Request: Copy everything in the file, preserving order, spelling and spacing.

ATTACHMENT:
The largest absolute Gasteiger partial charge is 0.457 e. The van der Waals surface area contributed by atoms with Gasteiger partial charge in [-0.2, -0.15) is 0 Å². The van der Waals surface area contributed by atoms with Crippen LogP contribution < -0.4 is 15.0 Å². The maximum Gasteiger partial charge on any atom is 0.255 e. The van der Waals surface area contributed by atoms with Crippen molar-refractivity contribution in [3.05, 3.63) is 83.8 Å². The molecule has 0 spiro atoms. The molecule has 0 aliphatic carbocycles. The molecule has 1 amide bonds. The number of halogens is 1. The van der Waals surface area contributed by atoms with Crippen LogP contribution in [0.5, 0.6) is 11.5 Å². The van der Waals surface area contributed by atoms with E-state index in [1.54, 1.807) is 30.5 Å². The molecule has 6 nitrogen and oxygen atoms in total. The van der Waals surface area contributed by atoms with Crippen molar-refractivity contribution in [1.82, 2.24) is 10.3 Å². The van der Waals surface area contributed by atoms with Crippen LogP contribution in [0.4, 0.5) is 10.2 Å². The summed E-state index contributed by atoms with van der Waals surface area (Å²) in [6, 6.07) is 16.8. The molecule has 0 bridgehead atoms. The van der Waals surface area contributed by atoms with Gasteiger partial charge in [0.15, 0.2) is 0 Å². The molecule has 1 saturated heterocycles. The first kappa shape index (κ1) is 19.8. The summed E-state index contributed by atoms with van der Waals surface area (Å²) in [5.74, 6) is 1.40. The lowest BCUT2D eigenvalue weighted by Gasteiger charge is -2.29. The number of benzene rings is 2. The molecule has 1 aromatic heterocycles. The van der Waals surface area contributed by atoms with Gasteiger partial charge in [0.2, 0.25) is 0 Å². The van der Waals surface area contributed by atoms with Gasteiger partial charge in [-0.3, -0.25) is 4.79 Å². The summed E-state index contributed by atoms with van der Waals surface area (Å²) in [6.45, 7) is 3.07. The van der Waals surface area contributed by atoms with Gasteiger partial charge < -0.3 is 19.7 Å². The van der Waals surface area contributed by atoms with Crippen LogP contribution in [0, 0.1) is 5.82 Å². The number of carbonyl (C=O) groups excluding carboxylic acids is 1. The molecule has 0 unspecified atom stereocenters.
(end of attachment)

The largest absolute Gasteiger partial charge is 0.457 e. The van der Waals surface area contributed by atoms with Gasteiger partial charge in [-0.2, -0.15) is 0 Å². The van der Waals surface area contributed by atoms with Crippen LogP contribution < -0.4 is 15.0 Å². The maximum Gasteiger partial charge on any atom is 0.255 e. The van der Waals surface area contributed by atoms with Crippen molar-refractivity contribution in [3.05, 3.63) is 83.8 Å². The molecule has 0 spiro atoms. The molecule has 0 aliphatic carbocycles. The molecule has 1 amide bonds. The number of halogens is 1. The van der Waals surface area contributed by atoms with Crippen LogP contribution in [0.5, 0.6) is 11.5 Å². The van der Waals surface area contributed by atoms with E-state index in [1.54, 1.807) is 30.5 Å². The molecule has 6 nitrogen and oxygen atoms in total. The van der Waals surface area contributed by atoms with Crippen molar-refractivity contribution in [1.82, 2.24) is 10.3 Å². The van der Waals surface area contributed by atoms with Crippen LogP contribution in [0.4, 0.5) is 10.2 Å². The summed E-state index contributed by atoms with van der Waals surface area (Å²) in [6, 6.07) is 16.8. The molecule has 0 bridgehead atoms. The van der Waals surface area contributed by atoms with Gasteiger partial charge in [0.15, 0.2) is 0 Å². The molecule has 1 saturated heterocycles. The first kappa shape index (κ1) is 19.8. The summed E-state index contributed by atoms with van der Waals surface area (Å²) in [5.74, 6) is 1.40. The lowest BCUT2D eigenvalue weighted by Gasteiger charge is -2.29. The number of benzene rings is 2. The molecule has 1 aromatic heterocycles. The van der Waals surface area contributed by atoms with Gasteiger partial charge in [0.2, 0.25) is 0 Å². The van der Waals surface area contributed by atoms with Gasteiger partial charge in [-0.3, -0.25) is 4.79 Å². The summed E-state index contributed by atoms with van der Waals surface area (Å²) in [6.45, 7) is 3.07. The van der Waals surface area contributed by atoms with Gasteiger partial charge < -0.3 is 19.7 Å². The van der Waals surface area contributed by atoms with Crippen LogP contribution in [0, 0.1) is 5.82 Å². The number of carbonyl (C=O) groups excluding carboxylic acids is 1. The molecule has 0 unspecified atom stereocenters.